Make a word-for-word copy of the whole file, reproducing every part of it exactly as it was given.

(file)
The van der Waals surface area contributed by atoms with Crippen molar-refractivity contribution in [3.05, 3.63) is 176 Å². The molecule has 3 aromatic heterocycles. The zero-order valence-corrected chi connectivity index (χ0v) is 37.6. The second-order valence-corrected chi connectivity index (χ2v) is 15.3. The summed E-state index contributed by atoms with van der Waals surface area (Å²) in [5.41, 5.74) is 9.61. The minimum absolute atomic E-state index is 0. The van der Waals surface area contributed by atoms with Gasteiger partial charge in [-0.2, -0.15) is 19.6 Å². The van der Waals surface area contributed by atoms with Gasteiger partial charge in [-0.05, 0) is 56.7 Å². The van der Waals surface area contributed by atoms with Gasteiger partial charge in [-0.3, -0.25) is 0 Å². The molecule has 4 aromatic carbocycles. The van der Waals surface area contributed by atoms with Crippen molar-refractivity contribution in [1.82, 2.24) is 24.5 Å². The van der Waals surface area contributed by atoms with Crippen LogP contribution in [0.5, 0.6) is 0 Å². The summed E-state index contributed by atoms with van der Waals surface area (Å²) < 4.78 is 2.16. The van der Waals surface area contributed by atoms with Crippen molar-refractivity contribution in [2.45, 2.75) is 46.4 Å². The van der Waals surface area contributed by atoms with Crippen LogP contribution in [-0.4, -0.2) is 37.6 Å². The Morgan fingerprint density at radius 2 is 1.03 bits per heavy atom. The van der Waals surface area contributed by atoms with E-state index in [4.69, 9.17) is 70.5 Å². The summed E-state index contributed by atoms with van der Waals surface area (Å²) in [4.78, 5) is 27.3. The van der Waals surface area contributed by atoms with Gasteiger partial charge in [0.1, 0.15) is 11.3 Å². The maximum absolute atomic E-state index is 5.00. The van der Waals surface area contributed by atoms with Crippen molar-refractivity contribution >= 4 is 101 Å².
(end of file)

The van der Waals surface area contributed by atoms with Crippen molar-refractivity contribution in [3.05, 3.63) is 176 Å². The molecule has 3 aromatic heterocycles. The zero-order valence-corrected chi connectivity index (χ0v) is 37.6. The second-order valence-corrected chi connectivity index (χ2v) is 15.3. The summed E-state index contributed by atoms with van der Waals surface area (Å²) in [5.41, 5.74) is 9.61. The minimum absolute atomic E-state index is 0. The van der Waals surface area contributed by atoms with Gasteiger partial charge in [-0.2, -0.15) is 19.6 Å². The van der Waals surface area contributed by atoms with Gasteiger partial charge in [-0.05, 0) is 56.7 Å². The van der Waals surface area contributed by atoms with Gasteiger partial charge in [-0.3, -0.25) is 0 Å². The molecule has 4 aromatic carbocycles. The van der Waals surface area contributed by atoms with Crippen molar-refractivity contribution in [1.82, 2.24) is 24.5 Å². The van der Waals surface area contributed by atoms with Crippen LogP contribution in [0.5, 0.6) is 0 Å². The summed E-state index contributed by atoms with van der Waals surface area (Å²) < 4.78 is 2.16. The van der Waals surface area contributed by atoms with Crippen molar-refractivity contribution in [2.45, 2.75) is 46.4 Å². The van der Waals surface area contributed by atoms with Crippen LogP contribution in [-0.4, -0.2) is 37.6 Å². The Morgan fingerprint density at radius 2 is 1.03 bits per heavy atom. The van der Waals surface area contributed by atoms with E-state index in [4.69, 9.17) is 70.5 Å². The summed E-state index contributed by atoms with van der Waals surface area (Å²) in [4.78, 5) is 27.3. The van der Waals surface area contributed by atoms with Gasteiger partial charge in [0.1, 0.15) is 11.3 Å². The maximum absolute atomic E-state index is 5.00. The van der Waals surface area contributed by atoms with Crippen molar-refractivity contribution >= 4 is 101 Å².